This is the third blog post in a 3-part series on building a home yoga practice to accompany my free Practice Guide YOGA@HOME. It began with the all important aspect of SPACE then added in the layer of SEQUENCING, and we’re finishing up this week with STAYING THE COURSE.
Check out the previous weeks if you missed them, and be sure to get your FREE Yoga@Home Practice Guide that I made to help you personalize and systematize your home practice.
Anchor Your Practice Through Balance
Home practice is not a one-size-fits-all proposition. As with all asana practice, part of the magic of the practice is the personalized routines that come from self-reflection and a deep inner knowing that bubbles up over time as we build a healthy relationship with ourselves. It evolves with us as we anchor ourselves in present moment awareness. It transforms as we do--in terms of physical strength (and injury) as well as mental and emotional resiliency (and hardship).
Home practice at its best is a skillful weaving of discipline and adaptability, commitment and spontaneity. If we veer to far in one direction, the result is a dry, rigid practice that doesn’t have the juice (rasa) to sustain itself.
If we meander toward the “whatever goes” end of the rainbow, there is nothing firm to which we can anchor our aims for growth and grounded peace.
Finding your sweet spot involves discernment over a long period of time...Something that only comes through the actual process of practice itself!
Anchor Your Practice Through Practice Itself...
f our practice is constantly changing, it’s like skimming the surface but never diving deep into the nourishing pool of yoga.
It can be tempting to always search around for the next new and exciting thing...a new twist on a posture, an unexpected sequence, a new flow transition, a different meditation technique. But the real heart of practice rests in dedication to that which serves our deepest hearts and transcends our moment-to-moment desires and habits.
Which means sometimes we gotta anchor what Stephen Cope calls the “puppy mind” in his book "Wisdom of Yoga". Repetition can bore the puppy mind, so we must also use discipline and healthy boundaries to tether ourselves to our larger aims rather than the whims of the moment.
I firmly believe that boredom can actually be an important threshold into deeper realms of practice. Particularly in meditation, when we stay, when we use discipline and commitment and a remembrance of our larger aims to anchor us even when it’s not easy, there is a palpable shift inside.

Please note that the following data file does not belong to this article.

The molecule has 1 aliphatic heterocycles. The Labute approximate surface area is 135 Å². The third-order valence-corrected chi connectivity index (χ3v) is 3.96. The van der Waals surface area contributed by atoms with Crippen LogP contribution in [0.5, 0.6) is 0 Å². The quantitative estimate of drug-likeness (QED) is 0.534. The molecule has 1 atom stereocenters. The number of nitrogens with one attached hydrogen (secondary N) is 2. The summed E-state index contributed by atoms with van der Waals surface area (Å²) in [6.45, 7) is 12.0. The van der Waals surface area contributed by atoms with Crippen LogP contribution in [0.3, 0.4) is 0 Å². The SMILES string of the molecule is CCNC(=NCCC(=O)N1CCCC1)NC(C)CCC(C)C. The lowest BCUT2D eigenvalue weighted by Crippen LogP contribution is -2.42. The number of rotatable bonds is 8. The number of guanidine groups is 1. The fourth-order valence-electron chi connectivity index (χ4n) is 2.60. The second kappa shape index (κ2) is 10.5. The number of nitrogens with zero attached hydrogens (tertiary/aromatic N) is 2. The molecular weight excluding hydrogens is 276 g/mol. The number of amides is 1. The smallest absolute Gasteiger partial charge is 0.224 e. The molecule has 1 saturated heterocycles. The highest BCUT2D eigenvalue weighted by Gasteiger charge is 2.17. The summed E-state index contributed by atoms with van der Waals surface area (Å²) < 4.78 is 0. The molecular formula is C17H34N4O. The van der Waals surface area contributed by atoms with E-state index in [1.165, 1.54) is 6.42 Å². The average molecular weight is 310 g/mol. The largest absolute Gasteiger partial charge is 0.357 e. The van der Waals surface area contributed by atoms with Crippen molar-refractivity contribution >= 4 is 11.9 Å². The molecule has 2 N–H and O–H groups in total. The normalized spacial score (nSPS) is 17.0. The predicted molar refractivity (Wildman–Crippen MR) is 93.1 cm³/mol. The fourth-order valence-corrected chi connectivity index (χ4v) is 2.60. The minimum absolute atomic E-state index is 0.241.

I think of it like when we show up for a loved one. Maybe it’s showing up for 100 soccer games for your kid, or attending a friend’s art opening, or a family member’s birthday party. These “obligations” can be just that, OR they can be opportunities to show real love and support simply through your presence.
So asana and meditation practice, even when it’s not exciting or fun or new or different, is a deep Showing Up for yourself. That’s where the magic happens.
Anchor Your Practice Through Study...
Now, to contradict myself. Yes, commitment, repetition, and consistency are necessary aspects of a solid home practice. But it IS important to keep things juicy and alive.
oga Teacher Brea Johnson has a wonderful analogy along these lines: In order to keep something alive, you have to feed it...So you need to feed your practice in order for it to keep nourishing you--it’s a reciprocal relationship.
I love that analogy. It means we’re responsible for attending to the life of our yoga practice. Rather than using this as a way to beat yourself up for not doing enough, instead make realistic commitments of your time and energy.
And if you fall off the wagon, don’t waste time blaming and shaming yourself! Just jump back on.
(I can’t tell you how many hours I’ve wasted telling myself I wasn’t good enough at asana or couldn’t stay committed to daily yoga or meditation practice or talked myself out of practicing because I only had a few minutes...I could’ve just spent that time on the mat!)
The point is, practice is practice. If we have 5 minutes to attend to our practice, hallelujah, let’s utilize that 5 minutes. If we’ve got 60 or 90 minutes--all the better!
ere’s a starting point for ways to feed your practice with inspiration:
- Practice along to an online video (oh hey, I just happen to have an online studio full of fun classes you should definitely check out.)
- Read poetry to inspire your asana and/or meditation.
- Read a book written by a yoga teacher or practitioner to give you new perspectives.
- Study the classical texts, such as the Bhagavad Gita or the Vijnana Bhairava Tantra, reading perhaps just a page or less and letting it sink in during practice.
- Make a list of 5 postures you rarely practice and make up a sequence that includes them.
- Similarly, make a list of 5 postures you ALWAYS practice and make a sequence without any of them in it.
- Make a playlist of your most favorite songs for your home practice.
- Incorporate 5 minutes of free writing into the beginning or end of your practice.
- Practice in a different room, or outside.
- Invite your partner, roommates, parents, kids, friends, etc. to practice with you!
- If you always practice during a certain time of day, add in another short practice at a different time and note what’s distinct about each time.
- Join a group challenge on Facebook or Instagram that gives you ideas or a framework for your practice.
I sincerely hope this 3-part series on Yoga @ Home has been useful to you. Again, check out the previous weeks if you missed them, and be sure to get your FREE Yoga@Home Guide that I made to help you personalize and systematize your home practice.
Leave me a comment or question--I'd love to hear from you!
Wishing you sweet and nourishing home practices!
Big Love and Happy Practicing,